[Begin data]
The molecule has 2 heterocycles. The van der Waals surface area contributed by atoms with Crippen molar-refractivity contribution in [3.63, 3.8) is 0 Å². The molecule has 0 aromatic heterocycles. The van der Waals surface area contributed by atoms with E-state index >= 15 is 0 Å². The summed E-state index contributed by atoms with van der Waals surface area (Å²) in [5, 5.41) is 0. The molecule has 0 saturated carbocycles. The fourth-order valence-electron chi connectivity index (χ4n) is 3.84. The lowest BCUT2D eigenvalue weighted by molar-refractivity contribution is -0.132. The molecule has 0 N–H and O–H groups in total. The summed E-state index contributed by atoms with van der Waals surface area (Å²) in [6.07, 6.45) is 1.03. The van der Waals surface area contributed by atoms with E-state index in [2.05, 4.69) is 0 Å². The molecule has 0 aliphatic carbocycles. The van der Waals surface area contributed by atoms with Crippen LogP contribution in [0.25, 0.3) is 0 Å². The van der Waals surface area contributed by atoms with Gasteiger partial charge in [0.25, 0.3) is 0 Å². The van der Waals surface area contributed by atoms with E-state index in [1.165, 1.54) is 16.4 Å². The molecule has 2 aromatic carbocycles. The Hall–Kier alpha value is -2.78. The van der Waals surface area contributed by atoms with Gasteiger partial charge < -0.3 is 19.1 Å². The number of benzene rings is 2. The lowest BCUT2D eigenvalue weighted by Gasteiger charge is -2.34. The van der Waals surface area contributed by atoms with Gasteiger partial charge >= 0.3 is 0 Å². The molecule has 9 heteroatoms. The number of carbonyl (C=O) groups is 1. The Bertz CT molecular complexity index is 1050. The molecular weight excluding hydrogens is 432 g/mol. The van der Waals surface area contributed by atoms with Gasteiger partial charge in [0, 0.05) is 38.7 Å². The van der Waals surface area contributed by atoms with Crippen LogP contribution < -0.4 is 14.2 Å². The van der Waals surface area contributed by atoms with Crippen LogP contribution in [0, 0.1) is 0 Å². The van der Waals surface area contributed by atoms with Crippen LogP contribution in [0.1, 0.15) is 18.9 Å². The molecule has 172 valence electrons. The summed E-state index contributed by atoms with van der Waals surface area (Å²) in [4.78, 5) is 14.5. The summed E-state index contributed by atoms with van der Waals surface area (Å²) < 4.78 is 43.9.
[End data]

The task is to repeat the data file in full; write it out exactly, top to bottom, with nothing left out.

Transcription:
The molecule has 2 heterocycles. The van der Waals surface area contributed by atoms with Crippen molar-refractivity contribution in [3.63, 3.8) is 0 Å². The molecule has 0 aromatic heterocycles. The van der Waals surface area contributed by atoms with E-state index >= 15 is 0 Å². The summed E-state index contributed by atoms with van der Waals surface area (Å²) in [5, 5.41) is 0. The molecule has 0 saturated carbocycles. The fourth-order valence-electron chi connectivity index (χ4n) is 3.84. The lowest BCUT2D eigenvalue weighted by molar-refractivity contribution is -0.132. The molecule has 0 N–H and O–H groups in total. The summed E-state index contributed by atoms with van der Waals surface area (Å²) in [6.07, 6.45) is 1.03. The van der Waals surface area contributed by atoms with E-state index in [2.05, 4.69) is 0 Å². The molecule has 0 aliphatic carbocycles. The van der Waals surface area contributed by atoms with Crippen LogP contribution in [0.25, 0.3) is 0 Å². The van der Waals surface area contributed by atoms with Gasteiger partial charge in [0.25, 0.3) is 0 Å². The van der Waals surface area contributed by atoms with E-state index in [1.165, 1.54) is 16.4 Å². The molecule has 2 aromatic carbocycles. The Hall–Kier alpha value is -2.78. The van der Waals surface area contributed by atoms with Gasteiger partial charge < -0.3 is 19.1 Å². The number of benzene rings is 2. The lowest BCUT2D eigenvalue weighted by Gasteiger charge is -2.34. The van der Waals surface area contributed by atoms with Gasteiger partial charge >= 0.3 is 0 Å². The molecule has 9 heteroatoms. The number of carbonyl (C=O) groups is 1. The Bertz CT molecular complexity index is 1050. The molecular weight excluding hydrogens is 432 g/mol. The van der Waals surface area contributed by atoms with Gasteiger partial charge in [0, 0.05) is 38.7 Å². The van der Waals surface area contributed by atoms with Crippen LogP contribution < -0.4 is 14.2 Å². The van der Waals surface area contributed by atoms with Crippen LogP contribution in [0, 0.1) is 0 Å². The van der Waals surface area contributed by atoms with Crippen LogP contribution in [0.1, 0.15) is 18.9 Å². The molecule has 172 valence electrons. The summed E-state index contributed by atoms with van der Waals surface area (Å²) in [4.78, 5) is 14.5. The summed E-state index contributed by atoms with van der Waals surface area (Å²) < 4.78 is 43.9.